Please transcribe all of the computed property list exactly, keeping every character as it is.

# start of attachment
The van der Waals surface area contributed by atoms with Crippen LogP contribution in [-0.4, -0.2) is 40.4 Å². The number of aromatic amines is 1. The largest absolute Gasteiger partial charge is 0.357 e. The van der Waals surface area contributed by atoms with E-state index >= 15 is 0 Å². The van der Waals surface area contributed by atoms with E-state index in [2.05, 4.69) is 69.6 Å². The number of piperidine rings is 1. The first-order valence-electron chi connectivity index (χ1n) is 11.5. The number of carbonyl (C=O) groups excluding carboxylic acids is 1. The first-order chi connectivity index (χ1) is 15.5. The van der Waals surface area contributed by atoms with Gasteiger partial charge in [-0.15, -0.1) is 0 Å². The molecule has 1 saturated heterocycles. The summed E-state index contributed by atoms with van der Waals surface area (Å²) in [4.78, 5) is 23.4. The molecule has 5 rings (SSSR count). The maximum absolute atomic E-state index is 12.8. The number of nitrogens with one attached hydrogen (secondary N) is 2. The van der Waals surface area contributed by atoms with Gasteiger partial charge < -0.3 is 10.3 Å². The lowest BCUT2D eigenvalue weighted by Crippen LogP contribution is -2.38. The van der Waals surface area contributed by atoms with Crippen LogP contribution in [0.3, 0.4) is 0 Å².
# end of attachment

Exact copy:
The van der Waals surface area contributed by atoms with Crippen LogP contribution in [-0.4, -0.2) is 40.4 Å². The number of aromatic amines is 1. The largest absolute Gasteiger partial charge is 0.357 e. The van der Waals surface area contributed by atoms with E-state index >= 15 is 0 Å². The van der Waals surface area contributed by atoms with E-state index in [2.05, 4.69) is 69.6 Å². The number of piperidine rings is 1. The first-order valence-electron chi connectivity index (χ1n) is 11.5. The number of carbonyl (C=O) groups excluding carboxylic acids is 1. The first-order chi connectivity index (χ1) is 15.5. The van der Waals surface area contributed by atoms with Gasteiger partial charge in [-0.15, -0.1) is 0 Å². The molecule has 1 saturated heterocycles. The summed E-state index contributed by atoms with van der Waals surface area (Å²) in [4.78, 5) is 23.4. The molecule has 5 rings (SSSR count). The maximum absolute atomic E-state index is 12.8. The number of nitrogens with one attached hydrogen (secondary N) is 2. The van der Waals surface area contributed by atoms with Gasteiger partial charge < -0.3 is 10.3 Å². The lowest BCUT2D eigenvalue weighted by Crippen LogP contribution is -2.38. The van der Waals surface area contributed by atoms with Crippen LogP contribution in [0.3, 0.4) is 0 Å².